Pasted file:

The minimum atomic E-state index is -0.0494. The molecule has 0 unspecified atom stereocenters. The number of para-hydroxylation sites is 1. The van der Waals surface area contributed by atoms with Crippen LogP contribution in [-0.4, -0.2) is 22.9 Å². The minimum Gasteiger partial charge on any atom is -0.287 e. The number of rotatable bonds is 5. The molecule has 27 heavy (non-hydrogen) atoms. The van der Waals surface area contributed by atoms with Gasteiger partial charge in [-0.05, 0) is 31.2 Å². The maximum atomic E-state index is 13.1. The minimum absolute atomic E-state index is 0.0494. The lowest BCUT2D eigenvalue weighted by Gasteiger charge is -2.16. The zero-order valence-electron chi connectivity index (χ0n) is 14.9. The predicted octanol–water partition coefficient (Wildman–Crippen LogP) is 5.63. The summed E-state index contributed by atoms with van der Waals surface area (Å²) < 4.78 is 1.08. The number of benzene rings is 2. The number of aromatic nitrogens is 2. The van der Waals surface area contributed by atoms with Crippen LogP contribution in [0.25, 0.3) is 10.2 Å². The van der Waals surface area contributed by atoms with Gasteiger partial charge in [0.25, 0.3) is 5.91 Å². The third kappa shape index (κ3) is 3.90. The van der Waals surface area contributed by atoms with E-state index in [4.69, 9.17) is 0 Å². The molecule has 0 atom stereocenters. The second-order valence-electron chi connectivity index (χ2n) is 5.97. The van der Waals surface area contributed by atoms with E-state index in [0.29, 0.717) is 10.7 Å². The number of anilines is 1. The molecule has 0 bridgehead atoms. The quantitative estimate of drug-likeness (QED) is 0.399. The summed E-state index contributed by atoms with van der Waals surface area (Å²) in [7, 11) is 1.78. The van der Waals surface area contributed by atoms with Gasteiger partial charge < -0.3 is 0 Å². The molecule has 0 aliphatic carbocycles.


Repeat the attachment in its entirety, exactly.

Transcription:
The minimum atomic E-state index is -0.0494. The molecule has 0 unspecified atom stereocenters. The number of para-hydroxylation sites is 1. The van der Waals surface area contributed by atoms with Crippen LogP contribution in [-0.4, -0.2) is 22.9 Å². The minimum Gasteiger partial charge on any atom is -0.287 e. The number of rotatable bonds is 5. The molecule has 27 heavy (non-hydrogen) atoms. The van der Waals surface area contributed by atoms with Gasteiger partial charge in [-0.05, 0) is 31.2 Å². The maximum atomic E-state index is 13.1. The minimum absolute atomic E-state index is 0.0494. The lowest BCUT2D eigenvalue weighted by Gasteiger charge is -2.16. The zero-order valence-electron chi connectivity index (χ0n) is 14.9. The predicted octanol–water partition coefficient (Wildman–Crippen LogP) is 5.63. The summed E-state index contributed by atoms with van der Waals surface area (Å²) < 4.78 is 1.08. The number of benzene rings is 2. The number of aromatic nitrogens is 2. The van der Waals surface area contributed by atoms with Crippen LogP contribution in [0.25, 0.3) is 10.2 Å². The van der Waals surface area contributed by atoms with Gasteiger partial charge in [0.25, 0.3) is 5.91 Å². The third kappa shape index (κ3) is 3.90. The van der Waals surface area contributed by atoms with E-state index in [4.69, 9.17) is 0 Å². The molecule has 0 atom stereocenters. The second-order valence-electron chi connectivity index (χ2n) is 5.97. The van der Waals surface area contributed by atoms with E-state index in [0.29, 0.717) is 10.7 Å². The number of anilines is 1. The molecule has 0 bridgehead atoms. The quantitative estimate of drug-likeness (QED) is 0.399. The summed E-state index contributed by atoms with van der Waals surface area (Å²) in [7, 11) is 1.78. The van der Waals surface area contributed by atoms with Gasteiger partial charge < -0.3 is 0 Å². The molecule has 0 aliphatic carbocycles.